The United States has warned its NATO allies that it plans to review its nuclear arsenal.


Defense Secretary Lloyd Austin "informed" and "consulted" the rest of the defense ministers in the Atlantic Alliance, and the announcement was "celebrated," according to the organization's secretary-general, Jens Stoltenberg.

US Defense Secretary Lloyd Austin informed his allies at the North Atlantic Treaty Organization (NATO) on Friday about reviewing the US nuclear arsenal.

Austin "informed" and "consulted" the allies about this review during a meeting of NATO defense ministers, something that the partners "celebrated," as the organization's secretary-general explained in a press conference at the end of the meeting. Jens Stoltenberg.

"In the nuclear planning group, we dealt with many issues. This format is important; it shows that NATO is the platform on which allies can consult these matters," said Stoltenberg.

This group, which includes all the allies except France, which preferred not to be part of it, held a meeting today on the occasion of the ministerial meeting.

"The revision of US nuclear policy matters to the United States, but it also matters to all the allies, to the entire Alliance," said Stoltenberg, who assured that "that is precisely why we need to carry out consultations, develop common positions and speak with a single voice." And he added: "Because what matters is that we continue together and united in all matters, but especially in nuclear matters."

Last April, the administration of US President Joe Biden expressed its intention to modernize the country's nuclear arsenal to ensure that it is safe and effective.

During former President Donald Trump (2017-2021), the Pentagon recommended spending more than 6% of its budget on the so-called Nuclear Triad, made up of strategic bombers, submarines, and ICBMs, many of which were already decades old. Of antiquity.

And he proposed to strengthen and renew the current arsenal without having to resort to expanding it.

The Biden Administration is expected to carry out a comprehensive review of the country's nuclear posture and examine plans to modernize the arsenal, which is estimated to cost $ 1.7 trillion over 30 years.

"Our security environment continues to deteriorate. Therefore, our consultations are essential to ensure that NATO remains a credible nuclear Alliance as long as nuclear weapons exist, to preserve the peace, prevent coercion and deter aggression," said Stoltenberg.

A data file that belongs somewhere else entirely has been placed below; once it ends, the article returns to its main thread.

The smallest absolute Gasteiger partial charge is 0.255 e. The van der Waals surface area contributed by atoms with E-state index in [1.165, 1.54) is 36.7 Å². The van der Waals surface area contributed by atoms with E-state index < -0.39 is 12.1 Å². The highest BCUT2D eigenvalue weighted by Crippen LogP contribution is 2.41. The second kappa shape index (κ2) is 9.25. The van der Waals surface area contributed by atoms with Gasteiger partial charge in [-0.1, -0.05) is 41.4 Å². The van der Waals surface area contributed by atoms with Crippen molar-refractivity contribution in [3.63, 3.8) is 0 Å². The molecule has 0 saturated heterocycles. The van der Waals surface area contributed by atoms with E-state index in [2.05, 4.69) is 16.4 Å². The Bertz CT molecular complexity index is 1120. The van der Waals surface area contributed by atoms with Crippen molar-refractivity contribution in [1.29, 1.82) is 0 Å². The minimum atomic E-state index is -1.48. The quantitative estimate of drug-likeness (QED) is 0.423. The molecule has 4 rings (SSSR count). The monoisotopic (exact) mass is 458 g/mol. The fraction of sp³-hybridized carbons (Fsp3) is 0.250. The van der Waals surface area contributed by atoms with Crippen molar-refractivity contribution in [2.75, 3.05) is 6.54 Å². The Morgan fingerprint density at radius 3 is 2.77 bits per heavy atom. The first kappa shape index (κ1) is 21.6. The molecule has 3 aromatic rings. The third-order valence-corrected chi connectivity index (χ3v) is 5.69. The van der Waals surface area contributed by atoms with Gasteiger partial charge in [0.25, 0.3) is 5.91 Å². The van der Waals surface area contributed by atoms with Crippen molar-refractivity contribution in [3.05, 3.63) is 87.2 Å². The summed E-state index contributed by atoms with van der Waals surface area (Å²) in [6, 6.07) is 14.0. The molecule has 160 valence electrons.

The Norwegian politician declared that "the nuclear component is important for all allies, especially for Europeans," and that although NATO's goal is "a world without nuclear weapons" as long as there are other countries in possession of them, such as Russia, China or North Korea, "we will continue to be a nuclear alliance" to make the world "safer."

On the other hand, Austin declared this Friday that his country hopes that the defense initiatives being promoted by the European Union (EU) will be "complementary" to those of NATO and also "compatible" with the Alliance.

"We would like to see initiatives that are complementary to the kinds of things that NATO is doing," Austin warned during a press conference after the defense ministers meeting in Brussels. He stressed that Washington "supports a stronger and more capable European defense, which contributes positively to transatlantic and global security, and which is compatible with NATO."

"We hopefully see these two organizations working together to improve security in the region and ensure that this transatlantic link remains strong," he said.

In particular, in the wake of the Trump presidency, characterized by unilateralism and protectionism, the European Union is developing initiatives and strategies to be less dependent on the United States for defense.

Along the same lines as Austin, NATO Secretary-General Jens Stoltenberg insisted that the EU's efforts "must not duplicate NATO." "What is needed is more capabilities, not new structures. Our transatlantic Alliance continues to be the cornerstone of our security," he concluded.

Today, the Alliance ministers met with their partners from Sweden and Finland, and the European Union. They are preparing a new declaration of cooperation that they hope to adopt in December. It is the third document between the two organizations, after those they approved in 2016 and 2018.

The US Secretary of Defense stressed that NATO "continues to be the central forum for consultation, decision-making, and action on transatlantic defense and security issues." He added that the "strength of NATO" does not come "only from its military might" but emanates "from its unity and sense of common purpose."

He noted that the United States' commitment to the principle of collective defense, according to which an attack against one of the allies is equivalent to an attack against all of them, is "irrefutable." Likewise, he assured that "credible" deterrence and defense are the main work of the Alliance. "It requires all our fellow allies to share that responsibility and acquire, prepare and provide capabilities and forces that are ready and have the resources they need," he said.